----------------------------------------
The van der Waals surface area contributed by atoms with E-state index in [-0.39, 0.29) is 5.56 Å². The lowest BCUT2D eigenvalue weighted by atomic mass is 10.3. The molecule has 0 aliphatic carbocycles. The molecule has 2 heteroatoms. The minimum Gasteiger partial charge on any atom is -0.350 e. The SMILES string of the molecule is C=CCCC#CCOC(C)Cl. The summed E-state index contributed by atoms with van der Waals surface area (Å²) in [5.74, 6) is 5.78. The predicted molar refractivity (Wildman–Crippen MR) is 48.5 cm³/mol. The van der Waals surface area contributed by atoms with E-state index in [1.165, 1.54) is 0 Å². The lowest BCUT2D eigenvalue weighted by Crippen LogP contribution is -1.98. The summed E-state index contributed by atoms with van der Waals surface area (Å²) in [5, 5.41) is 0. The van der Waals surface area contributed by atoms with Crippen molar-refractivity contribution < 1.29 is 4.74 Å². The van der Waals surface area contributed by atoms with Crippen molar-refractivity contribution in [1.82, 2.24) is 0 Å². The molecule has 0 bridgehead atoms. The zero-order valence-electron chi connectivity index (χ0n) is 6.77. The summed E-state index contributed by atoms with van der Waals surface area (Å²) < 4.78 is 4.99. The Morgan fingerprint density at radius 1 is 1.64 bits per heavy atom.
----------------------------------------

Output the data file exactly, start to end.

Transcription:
The van der Waals surface area contributed by atoms with E-state index in [-0.39, 0.29) is 5.56 Å². The lowest BCUT2D eigenvalue weighted by atomic mass is 10.3. The molecule has 0 aliphatic carbocycles. The molecule has 2 heteroatoms. The minimum Gasteiger partial charge on any atom is -0.350 e. The SMILES string of the molecule is C=CCCC#CCOC(C)Cl. The summed E-state index contributed by atoms with van der Waals surface area (Å²) in [5.74, 6) is 5.78. The predicted molar refractivity (Wildman–Crippen MR) is 48.5 cm³/mol. The van der Waals surface area contributed by atoms with E-state index in [1.165, 1.54) is 0 Å². The lowest BCUT2D eigenvalue weighted by Crippen LogP contribution is -1.98. The summed E-state index contributed by atoms with van der Waals surface area (Å²) in [5, 5.41) is 0. The van der Waals surface area contributed by atoms with Crippen molar-refractivity contribution < 1.29 is 4.74 Å². The van der Waals surface area contributed by atoms with Crippen molar-refractivity contribution in [1.82, 2.24) is 0 Å². The molecule has 0 bridgehead atoms. The zero-order valence-electron chi connectivity index (χ0n) is 6.77. The summed E-state index contributed by atoms with van der Waals surface area (Å²) < 4.78 is 4.99. The Morgan fingerprint density at radius 1 is 1.64 bits per heavy atom.